(LET* ((#:FACTS1081 MY-FACT-BASE)
       (#:GEN1079
        (MATCH-ANDS '((?ID :AUTHOR "Inaimathi") (?ID :MESSAGE ?MESSAGE))
                    +SUCCEED+ #:FACTS1081))
       (#:TEMPLATE1078
        '(AND (?ID :AUTHOR "Inaimathi") (?ID :MESSAGE ?MESSAGE))))
  (LOOP FOR #:RES1080 = (FUNCALL #:GEN1079)
        WHILE #:RES1080
        COLLECT (SUBST-BINDINGS #:RES1080 #:TEMPLATE1078)))
T

Using the :get option

CL-USER> (macroexpand '(for-all (and (?id :author "Inaimathi") (?id :message ?message)) :in my-fact-base :get ?message))
(LET* ((#:FACTS1085 MY-FACT-BASE)
       (#:GEN1083
        (MATCH-ANDS '((?ID :AUTHOR "Inaimathi") (?ID :MESSAGE ?MESSAGE))
                    +SUCCEED+ #:FACTS1085))
       (#:TEMPLATE1082 '?MESSAGE))
  (LOOP FOR #:RES1084 = (FUNCALL #:GEN1083)
        WHILE #:RES1084
        COLLECT (SUBST-BINDINGS #:RES1084 #:TEMPLATE1082)))
T

Using the :apply option

CL-USER> (macroexpand '(for-all (and (?id :author "Inaimathi") (?id :message ?message)) :in my-fact-base :apply (format t "~s~%   -Inaimathi" ?message)))
(LET* ((#:FACTS1089 MY-FACT-BASE)
       (#:GEN1087
        (MATCH-ANDS '((?ID :AUTHOR "Inaimathi") (?ID :MESSAGE ?MESSAGE))
                    +SUCCEED+ #:FACTS1089)))
  (LOOP FOR #:RES1088 = (FUNCALL #:GEN1087)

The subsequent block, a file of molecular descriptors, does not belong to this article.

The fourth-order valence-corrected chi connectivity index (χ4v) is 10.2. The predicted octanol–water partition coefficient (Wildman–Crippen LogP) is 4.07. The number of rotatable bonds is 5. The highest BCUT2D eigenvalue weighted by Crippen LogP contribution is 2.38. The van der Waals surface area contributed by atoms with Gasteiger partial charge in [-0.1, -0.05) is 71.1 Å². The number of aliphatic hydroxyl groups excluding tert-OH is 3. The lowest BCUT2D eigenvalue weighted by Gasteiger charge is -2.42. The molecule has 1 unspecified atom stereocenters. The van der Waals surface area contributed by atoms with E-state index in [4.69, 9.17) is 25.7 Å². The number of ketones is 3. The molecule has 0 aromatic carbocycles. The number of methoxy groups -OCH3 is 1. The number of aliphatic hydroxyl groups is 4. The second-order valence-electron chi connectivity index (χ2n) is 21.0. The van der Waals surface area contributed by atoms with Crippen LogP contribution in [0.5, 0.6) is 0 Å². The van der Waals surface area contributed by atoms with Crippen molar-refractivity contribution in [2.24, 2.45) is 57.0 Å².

WHILE #:RES1088
        COLLECT (APPLY
                 (LAMBDA (?MESSAGE) (FORMAT T "~s~%   -Inaimathi" ?MESSAGE))
                 (SUBST-BINDINGS #:RES1088 '(?MESSAGE)))))
T
CL-USER> 

And that's that. Granted, the implementation is a bit more complicated than just writing manual loops, but I'm convinced there are a couple wins here. Firstly, the invocation is simpler, which means that the above definitions will eventually "pay for themselves" in terms of complexity. Secondly, it seems like I could fairly easily mod this into parenscript-friendly forms, which means this'll save me from having to convert fact-bases to object lists on the client side. But that's something I'll tell you about next time.


Footnotes

1 - [back] - Almost always using the question-mark-prefix notation for logic variables for some reason. I'm not sure what the approach gains or loses you yet. I guess in the case of miniKanren, it gains you the ability to unify on vectors since there's no ambiguity, and it might make it easier to read the resulting programs, but I'm not banking on that.

2 - [back] - Though do go over Norvig's version to see a dissection of the common bugs.

3 - [back] - And remember, backtrack! itself fails if it runs out of search space.